In 2006, the so-called Toronto 18 terror group plotted to blow up the Toronto Stock Exchange, the Toronto office of the Canadian Security Intelligence Service, a military base near Toronto, and storm the parliament buildings and behead the prime minister. Eleven jihadists were convicted.

As the list of terror acts described above demonstrates, there is no standard profile. Canadians must understand that there is no such thing as perfect security and no such thing as easy prevention, at least not in a democratic setting. As a nation, Canadians must learn whatever lessons can be unearthed from these most unfortunate cases.

Canadians must appreciate the following realities: first, terror attacks cannot always be prevented; second, the path from the embrace of radical thoughts and ideas to a commitment to terrorist violence is not a path that can be easily charted.

[quote align=”center” color=”#999999″] Many Canadians have said they want their privacy protected; while others talk about finding a respectable balance between personal liberties and national security.[/quote]

However, the Federal government in Canada has taken counter terrorist measures to help prevent future attacks and protect Canadians both domestic and abroad. Building Resilience Against Terrorism is Canada’s first Counter-terrorism Strategy. The overarching goal of the Strategy is to protect Canada, Canadians and Canadian interests. Those who think terrorist actions will permanently change Canada do not know how tough Canadians are. These acts are tragic but Canadians, from far and wide, will stand on guard and endure it.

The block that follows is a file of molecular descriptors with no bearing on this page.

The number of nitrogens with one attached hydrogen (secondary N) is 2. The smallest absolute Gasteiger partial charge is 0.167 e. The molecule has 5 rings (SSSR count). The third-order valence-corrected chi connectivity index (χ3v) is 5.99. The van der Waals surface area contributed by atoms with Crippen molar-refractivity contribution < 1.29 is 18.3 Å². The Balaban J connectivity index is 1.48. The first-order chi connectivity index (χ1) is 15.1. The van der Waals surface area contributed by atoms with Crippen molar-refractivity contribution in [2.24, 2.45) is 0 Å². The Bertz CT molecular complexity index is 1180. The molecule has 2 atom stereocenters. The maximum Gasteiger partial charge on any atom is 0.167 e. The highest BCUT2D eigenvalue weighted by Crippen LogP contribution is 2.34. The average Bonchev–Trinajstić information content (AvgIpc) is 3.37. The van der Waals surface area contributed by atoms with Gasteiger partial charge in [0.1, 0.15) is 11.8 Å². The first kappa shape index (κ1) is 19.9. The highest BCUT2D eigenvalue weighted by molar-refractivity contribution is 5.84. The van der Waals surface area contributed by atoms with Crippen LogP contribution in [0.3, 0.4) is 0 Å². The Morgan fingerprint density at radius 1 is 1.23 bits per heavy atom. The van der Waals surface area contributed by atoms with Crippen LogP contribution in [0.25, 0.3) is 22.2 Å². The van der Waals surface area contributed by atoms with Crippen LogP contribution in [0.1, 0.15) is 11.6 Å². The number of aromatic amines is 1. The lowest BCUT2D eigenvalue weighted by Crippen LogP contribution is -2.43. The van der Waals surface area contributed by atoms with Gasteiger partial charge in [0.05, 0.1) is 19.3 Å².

On May 2014, Sen. Hugh Segal said Canada needs a parliamentary intelligence oversight committee for Canada’s security services, such as Communications Security Establishment Canada and the Canadian Security Intelligence Service. He, and others, argued the point at a public meeting of the Senate Liberal caucus.

In the wake of revelations about the breadth of electronic spying by the U.S. National Security Agency, many Canadians have said they want their privacy protected; while others talk about finding a respectable balance between personal liberties and national security.


Tazrian Alam
Tazrian Alam was the program editor for Canada’s NATO. Tazrian recently completed her MA in International Relations at University of Western Ontario, where she wrote her Master’s Research Project (MRP) on the security threats that beset the Arctic from issues concerning militarization and nuclearization to environmental degradation and sovereignty concerns in the region. Prior to studying at UWO, she completed her BA Hons. at Queen’s University with a major in Political Science. Recently she was on the panel at the NCC’s Spring Conference on Arctic Security. She addressed various security concerns in the Arctic, including nuclearization in the Arctic and Indigenous security concerns. Over the past few years, Tazrian has worked for a variety of organizations including interning at BRAC NGO in Bangladesh and as a graduate research assistant for the Centre for International Governance Innovations in Waterloo, ON. Having received a certificate in Gender and Sexual Diversity from Queen’s University, and working for the Gender Department at BRAC, she is also enthusiastic about gender rights and women’s empowerment. Tazrian is particularly passionate about international relations and hopes to pursue a career where she can utilize her knowledge in political science.